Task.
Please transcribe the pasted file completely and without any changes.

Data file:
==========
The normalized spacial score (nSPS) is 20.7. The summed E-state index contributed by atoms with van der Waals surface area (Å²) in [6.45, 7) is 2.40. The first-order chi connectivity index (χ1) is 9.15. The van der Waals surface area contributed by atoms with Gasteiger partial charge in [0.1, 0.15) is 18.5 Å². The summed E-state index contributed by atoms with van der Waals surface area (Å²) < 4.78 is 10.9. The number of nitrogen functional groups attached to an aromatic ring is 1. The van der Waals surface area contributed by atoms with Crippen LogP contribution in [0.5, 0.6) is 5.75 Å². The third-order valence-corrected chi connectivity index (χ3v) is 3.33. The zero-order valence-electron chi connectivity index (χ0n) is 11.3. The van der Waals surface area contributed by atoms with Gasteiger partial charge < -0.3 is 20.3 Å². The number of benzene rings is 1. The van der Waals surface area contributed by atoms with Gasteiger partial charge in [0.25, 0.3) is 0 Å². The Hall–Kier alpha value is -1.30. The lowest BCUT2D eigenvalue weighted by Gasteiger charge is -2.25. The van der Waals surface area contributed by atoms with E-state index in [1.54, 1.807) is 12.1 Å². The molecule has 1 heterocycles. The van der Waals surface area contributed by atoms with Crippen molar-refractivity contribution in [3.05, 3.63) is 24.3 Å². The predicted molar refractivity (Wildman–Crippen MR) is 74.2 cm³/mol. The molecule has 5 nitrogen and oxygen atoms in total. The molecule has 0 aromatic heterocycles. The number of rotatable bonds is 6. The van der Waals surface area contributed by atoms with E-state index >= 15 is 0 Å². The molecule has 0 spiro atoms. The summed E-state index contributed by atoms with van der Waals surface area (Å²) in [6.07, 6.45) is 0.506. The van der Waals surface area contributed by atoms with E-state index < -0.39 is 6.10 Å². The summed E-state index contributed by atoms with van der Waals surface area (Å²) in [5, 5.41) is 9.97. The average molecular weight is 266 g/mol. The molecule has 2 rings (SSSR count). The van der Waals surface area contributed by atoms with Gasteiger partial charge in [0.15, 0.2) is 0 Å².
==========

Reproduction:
The normalized spacial score (nSPS) is 20.7. The summed E-state index contributed by atoms with van der Waals surface area (Å²) in [6.45, 7) is 2.40. The first-order chi connectivity index (χ1) is 9.15. The van der Waals surface area contributed by atoms with Gasteiger partial charge in [0.1, 0.15) is 18.5 Å². The summed E-state index contributed by atoms with van der Waals surface area (Å²) < 4.78 is 10.9. The number of nitrogen functional groups attached to an aromatic ring is 1. The van der Waals surface area contributed by atoms with Crippen LogP contribution in [0.5, 0.6) is 5.75 Å². The third-order valence-corrected chi connectivity index (χ3v) is 3.33. The zero-order valence-electron chi connectivity index (χ0n) is 11.3. The van der Waals surface area contributed by atoms with Gasteiger partial charge < -0.3 is 20.3 Å². The number of benzene rings is 1. The van der Waals surface area contributed by atoms with Gasteiger partial charge in [0.25, 0.3) is 0 Å². The Hall–Kier alpha value is -1.30. The lowest BCUT2D eigenvalue weighted by Gasteiger charge is -2.25. The van der Waals surface area contributed by atoms with E-state index in [1.54, 1.807) is 12.1 Å². The molecule has 1 heterocycles. The van der Waals surface area contributed by atoms with Crippen molar-refractivity contribution in [3.05, 3.63) is 24.3 Å². The predicted molar refractivity (Wildman–Crippen MR) is 74.2 cm³/mol. The molecule has 5 nitrogen and oxygen atoms in total. The molecule has 0 aromatic heterocycles. The number of rotatable bonds is 6. The van der Waals surface area contributed by atoms with E-state index >= 15 is 0 Å². The molecule has 0 spiro atoms. The summed E-state index contributed by atoms with van der Waals surface area (Å²) in [6.07, 6.45) is 0.506. The van der Waals surface area contributed by atoms with E-state index < -0.39 is 6.10 Å². The summed E-state index contributed by atoms with van der Waals surface area (Å²) in [5, 5.41) is 9.97. The average molecular weight is 266 g/mol. The molecule has 2 rings (SSSR count). The van der Waals surface area contributed by atoms with Gasteiger partial charge in [0.15, 0.2) is 0 Å².